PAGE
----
Register Forgot login?

© 2002-2020
Encyclopaedia Metallum

Best viewed
without Internet Explorer,
in 1280 x 960 resolution
or higher.

Privacy Policy

Bland Songs, Horrid Production - 55%

slaveraider, December 29th, 2016
Written based on this version: 1988, CD, Epic Records

After the surprising firing of Ozzy's most technically gifted guitar savage Jake E. Lee, Osbourne found another monster axe man in Zakk Wylde. While the group would not reach their full potential until the release of the much better "No More Tears" three years later, "No Rest for the Wicked" acts a reaction to "The Ultimate Sin", by stripping down the pop aspects of that record to create a more straight ahead and rudimentary album. The results were incredibly mixed.

Before any aspect of the songs shine through, the production immediately catches your attention. While his last record with Ron Nevison was incredibly clean, "No Rest for the Wicked" runs the other way with a dirty production that is demo quality. The drums are very compressed, and lack any top-end response. They sound muffled and overtly '80s because of the big compressed sound. The bass guitar is poorly EQ'd and makes the whole mix sound muddy at around 90Hz with little attention to higher frequencies to make the notes sound intelligible. The guitars sound like they were recorded under water, and have a same mid-range frequency deficit. Reportedly, Keith Olsen gave Zakk the same sound that John Sykes used on the self-titled Whitesnake the year before, and it sounds even worse on this album. Overblown and flat, it's the worst guitar tone on an Ozzy record to date. The vocals themselves are doubled and soaked in reverb with Osbourne sounding very tired and indifferent to the second rate material on the album. Keith Olsen seems to hate all frequencies above 10kHz, because the album sounds like you're listening with a thick blanket thrown over your speakers.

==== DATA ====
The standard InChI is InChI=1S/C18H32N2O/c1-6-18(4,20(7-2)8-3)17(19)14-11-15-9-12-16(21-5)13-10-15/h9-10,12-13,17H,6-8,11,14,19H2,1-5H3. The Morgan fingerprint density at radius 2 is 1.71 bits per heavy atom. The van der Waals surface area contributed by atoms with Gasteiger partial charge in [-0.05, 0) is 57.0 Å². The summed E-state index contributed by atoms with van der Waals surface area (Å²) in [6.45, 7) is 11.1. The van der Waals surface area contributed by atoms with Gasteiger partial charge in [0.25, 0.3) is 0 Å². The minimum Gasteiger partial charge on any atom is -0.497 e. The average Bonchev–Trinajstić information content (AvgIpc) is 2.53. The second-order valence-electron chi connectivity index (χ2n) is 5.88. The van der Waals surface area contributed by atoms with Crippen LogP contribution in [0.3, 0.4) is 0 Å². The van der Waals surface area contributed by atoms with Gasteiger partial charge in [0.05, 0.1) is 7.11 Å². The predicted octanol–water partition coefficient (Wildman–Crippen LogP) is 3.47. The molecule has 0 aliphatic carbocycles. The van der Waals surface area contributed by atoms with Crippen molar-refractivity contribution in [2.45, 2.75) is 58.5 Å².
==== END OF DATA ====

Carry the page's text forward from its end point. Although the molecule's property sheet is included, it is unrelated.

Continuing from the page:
While the crappy production definitely takes away from the songs, it doesn't completely ruin them. Wylde's guitar work is stellar, if not as good as he would later become. His pinch harmonics are not completely out of control yet, and with the help of Bob Daisly he crafts some decent tunes. Wylde is a great player, but out of the first three studio guitarists Ozzy had, he is easily the least talented writer. The best album of the era contains several co-writes from Lemmy Kilmister. On other albums he was completely not allowed to write at all, and he was fired after Ozzy thought that everything sounded too much like Black Label Society. His first two albums are aided by his talented band mates Bob Daisley and Randy Castillo. Highlights include the single "Miracle Man", the dumb but lovable "Crazy Babies", and the only track on the album that is good enough to stand against old Ozzy material "Bloodbath in Paradise".

The problem with this album is that in attempting to backlash the big sounding and technically worked out "Ultimate Sin" album, the band went too far the other direction and came off sounding primitive. For the most part, this album is more hard rock than it is metal. While that itself isn't necessarily a bad thing, the fact that the riffs themselves sound standard and rehashed highlights the fact that the band is regressing, not evolving. "Fire in the Sky" rings hollow when compared to such classic ballads as "Goodbye to Romance" and "Killer of Giants". Mid-paced rebellious songs like "Breaking the Rules" pale in the shadow so tunes like "Flying High Again" and "Waiting for Darkness" or even future triumphs like "I Don't Wanna Change the World".

In an attempt to strip down the Ozzy Obsourne band takes one step forward and ten steps back. While it is admirable that they attempted to branch out into a new direction, the abysmal production and mediocre songwriting keep the overall album from being particularly enjoyable. They would later succeed by courting to AOR radio a bit with their next much more evolved (and better) effort, "No More Tears".